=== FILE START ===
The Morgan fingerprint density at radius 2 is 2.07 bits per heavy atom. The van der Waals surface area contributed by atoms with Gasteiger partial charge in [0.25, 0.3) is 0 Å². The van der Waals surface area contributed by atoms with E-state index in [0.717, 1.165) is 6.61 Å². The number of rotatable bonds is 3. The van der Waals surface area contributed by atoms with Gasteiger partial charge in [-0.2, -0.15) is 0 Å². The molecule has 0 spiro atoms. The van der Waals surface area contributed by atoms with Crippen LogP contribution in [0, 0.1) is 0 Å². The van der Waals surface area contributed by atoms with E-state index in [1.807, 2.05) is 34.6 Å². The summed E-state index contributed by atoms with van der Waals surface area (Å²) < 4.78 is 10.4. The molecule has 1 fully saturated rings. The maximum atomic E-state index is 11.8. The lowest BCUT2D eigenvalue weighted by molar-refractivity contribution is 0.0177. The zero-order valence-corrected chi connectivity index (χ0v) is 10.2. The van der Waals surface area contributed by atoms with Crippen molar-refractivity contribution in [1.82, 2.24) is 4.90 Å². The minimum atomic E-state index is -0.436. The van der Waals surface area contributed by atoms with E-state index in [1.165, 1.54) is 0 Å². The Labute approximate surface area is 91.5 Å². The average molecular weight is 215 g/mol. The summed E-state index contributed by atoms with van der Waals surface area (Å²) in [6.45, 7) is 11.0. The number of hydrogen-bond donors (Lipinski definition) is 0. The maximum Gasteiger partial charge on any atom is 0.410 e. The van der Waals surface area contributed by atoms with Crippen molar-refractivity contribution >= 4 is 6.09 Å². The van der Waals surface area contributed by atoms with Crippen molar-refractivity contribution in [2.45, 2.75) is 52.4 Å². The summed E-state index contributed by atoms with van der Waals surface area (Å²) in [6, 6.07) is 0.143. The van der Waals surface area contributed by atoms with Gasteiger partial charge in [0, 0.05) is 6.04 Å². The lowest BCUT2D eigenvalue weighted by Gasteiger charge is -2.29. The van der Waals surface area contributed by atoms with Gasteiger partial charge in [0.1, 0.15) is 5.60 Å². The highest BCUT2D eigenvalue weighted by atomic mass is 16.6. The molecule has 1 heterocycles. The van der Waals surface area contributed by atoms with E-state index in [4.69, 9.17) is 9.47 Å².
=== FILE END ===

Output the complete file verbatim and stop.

The Morgan fingerprint density at radius 2 is 2.07 bits per heavy atom. The van der Waals surface area contributed by atoms with Gasteiger partial charge in [0.25, 0.3) is 0 Å². The van der Waals surface area contributed by atoms with E-state index in [0.717, 1.165) is 6.61 Å². The number of rotatable bonds is 3. The van der Waals surface area contributed by atoms with Gasteiger partial charge in [-0.2, -0.15) is 0 Å². The molecule has 0 spiro atoms. The van der Waals surface area contributed by atoms with Crippen LogP contribution in [0, 0.1) is 0 Å². The van der Waals surface area contributed by atoms with E-state index in [1.807, 2.05) is 34.6 Å². The summed E-state index contributed by atoms with van der Waals surface area (Å²) < 4.78 is 10.4. The molecule has 1 fully saturated rings. The maximum atomic E-state index is 11.8. The lowest BCUT2D eigenvalue weighted by molar-refractivity contribution is 0.0177. The zero-order valence-corrected chi connectivity index (χ0v) is 10.2. The van der Waals surface area contributed by atoms with Crippen molar-refractivity contribution in [1.82, 2.24) is 4.90 Å². The minimum atomic E-state index is -0.436. The van der Waals surface area contributed by atoms with E-state index in [1.165, 1.54) is 0 Å². The Labute approximate surface area is 91.5 Å². The average molecular weight is 215 g/mol. The summed E-state index contributed by atoms with van der Waals surface area (Å²) in [6.45, 7) is 11.0. The number of hydrogen-bond donors (Lipinski definition) is 0. The maximum Gasteiger partial charge on any atom is 0.410 e. The van der Waals surface area contributed by atoms with Crippen molar-refractivity contribution >= 4 is 6.09 Å². The van der Waals surface area contributed by atoms with Crippen molar-refractivity contribution in [2.45, 2.75) is 52.4 Å². The summed E-state index contributed by atoms with van der Waals surface area (Å²) in [6, 6.07) is 0.143. The van der Waals surface area contributed by atoms with Gasteiger partial charge in [0, 0.05) is 6.04 Å². The lowest BCUT2D eigenvalue weighted by Gasteiger charge is -2.29. The van der Waals surface area contributed by atoms with Gasteiger partial charge in [0.1, 0.15) is 5.60 Å². The highest BCUT2D eigenvalue weighted by atomic mass is 16.6. The molecule has 1 heterocycles. The van der Waals surface area contributed by atoms with E-state index in [4.69, 9.17) is 9.47 Å².